Contextualizing the amount of fires seems to be a recurring theme in the reporting: the number of fires are up sharply over last year, but close to the average when taking a longer view. It’s helped a lot of bad and insincere actors make it harder to get to the heart of what’s going on over there. They can’t, after all, deny the satellite imagery or the remote sensing: we can see the fires. We can detect the emissions of smoke, carbon dioxide and carbon monoxide (1, 2, 3). We can map them. And those maps can help us understand what’s going on.

On the NGO front, InfoAmazonia has produced the above map comparing fires over the last 24 hours with historical fire data. (They have other maps on this subject as well.)

Note, too, the reference above to burning along major roads. Tim Wallace crunches MODIS date from 2012 onward and teases out some patterns in the fires.

The New York Times

And the New York Times, where Tim used to work, has a map correlating the position of the current Amazon fires along the edges of past deforestation. The Times also has maps showing maps on a month-by-month basis and comparing August 2019 with the August average over the past decade.

[CityLab, Maps Mania]

Map of UV Exposure in the United States

NASA Earth Observatory (Joshua Stevens)

NASA Earth Observatory:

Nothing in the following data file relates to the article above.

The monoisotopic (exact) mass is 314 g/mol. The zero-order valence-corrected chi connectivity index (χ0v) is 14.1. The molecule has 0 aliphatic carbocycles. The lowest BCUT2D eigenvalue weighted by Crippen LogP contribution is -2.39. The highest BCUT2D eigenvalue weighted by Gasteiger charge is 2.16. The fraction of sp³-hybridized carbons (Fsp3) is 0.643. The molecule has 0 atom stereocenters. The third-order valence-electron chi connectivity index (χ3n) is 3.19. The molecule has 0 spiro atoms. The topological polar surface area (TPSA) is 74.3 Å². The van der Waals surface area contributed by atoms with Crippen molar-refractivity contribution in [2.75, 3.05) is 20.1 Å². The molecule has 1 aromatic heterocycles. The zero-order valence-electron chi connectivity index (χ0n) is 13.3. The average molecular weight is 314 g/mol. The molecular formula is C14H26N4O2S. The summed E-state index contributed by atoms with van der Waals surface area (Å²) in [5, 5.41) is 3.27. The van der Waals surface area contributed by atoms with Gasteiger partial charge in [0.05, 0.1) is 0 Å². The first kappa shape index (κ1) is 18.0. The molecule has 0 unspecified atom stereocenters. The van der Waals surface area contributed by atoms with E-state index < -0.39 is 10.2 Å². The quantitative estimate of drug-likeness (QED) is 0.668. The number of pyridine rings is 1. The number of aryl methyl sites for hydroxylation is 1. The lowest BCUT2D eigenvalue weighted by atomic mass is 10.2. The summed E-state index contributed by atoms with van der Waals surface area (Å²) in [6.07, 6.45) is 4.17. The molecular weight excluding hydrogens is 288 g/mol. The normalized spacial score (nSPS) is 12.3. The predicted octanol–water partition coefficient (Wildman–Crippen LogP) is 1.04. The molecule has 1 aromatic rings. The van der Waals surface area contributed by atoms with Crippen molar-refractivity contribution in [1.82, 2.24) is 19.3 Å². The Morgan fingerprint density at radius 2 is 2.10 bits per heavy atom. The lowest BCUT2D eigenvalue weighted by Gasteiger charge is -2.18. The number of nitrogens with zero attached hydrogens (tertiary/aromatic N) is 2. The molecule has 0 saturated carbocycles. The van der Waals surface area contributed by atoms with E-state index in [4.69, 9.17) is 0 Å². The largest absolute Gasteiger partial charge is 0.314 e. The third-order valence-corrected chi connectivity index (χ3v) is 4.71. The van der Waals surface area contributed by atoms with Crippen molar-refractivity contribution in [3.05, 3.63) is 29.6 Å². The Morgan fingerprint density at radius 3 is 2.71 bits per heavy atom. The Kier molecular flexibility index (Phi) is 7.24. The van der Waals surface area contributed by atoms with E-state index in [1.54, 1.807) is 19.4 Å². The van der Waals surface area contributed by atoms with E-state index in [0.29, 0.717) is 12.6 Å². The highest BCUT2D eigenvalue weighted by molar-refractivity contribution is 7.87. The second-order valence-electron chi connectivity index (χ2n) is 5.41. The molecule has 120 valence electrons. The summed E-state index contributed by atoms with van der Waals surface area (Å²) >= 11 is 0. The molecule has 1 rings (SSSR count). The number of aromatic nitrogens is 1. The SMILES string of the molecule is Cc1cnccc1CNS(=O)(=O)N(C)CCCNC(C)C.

The NASA Applied Sciences Program has partnered with the Centers for Disease Control and Prevention (CDC) to create the first publicly available map of ultraviolet (UV) radiation for all counties in the contiguous United States. The dataset, which spans 2005-2015, is available on the CDC’s National Environmental Public Health Tracking network, which delivers information and data about health issues related to environmental factors. Public health officials, city planners, or individuals concerned about Sun exposure can learn how much ultraviolet radiation is falling over each county each month, which is an important step in helping reduce skin cancer risks.

The animated map above shows the monthly average UV dose in 2015.

Quebec’s Updated Flood Maps Prove Controversial

Government of Quebec (screenshot)

In the wake of serious and devastating spring flooding in 2017 and 2019, the Quebec government issued proposed flood zone maps that marked areas where rebuilding and new construction would be put on hold. There was immediate pushback: as CBC News reported last month, the maps included substantial areas of small towns (such as, in my neck of the woods, the villages of Fort-Coulonge and Campbell’s Bay), or, in the case of Gatineau, areas that were not flooded in either 2017 or 2019 as well as major new developments. The mayor of Vaudreuil-Dorion suggested that the mapmakers forgot to correct for cloud cover. In the end, new maps were issued that removed substantial areas of Montreal from the flood zone, among other areas: some 20 percent of the 120,000 homes affected by the first set of maps were removed from the revised maps.

Previously: Quebec Flood Maps.

Mapping the Flow of Antarctic Ice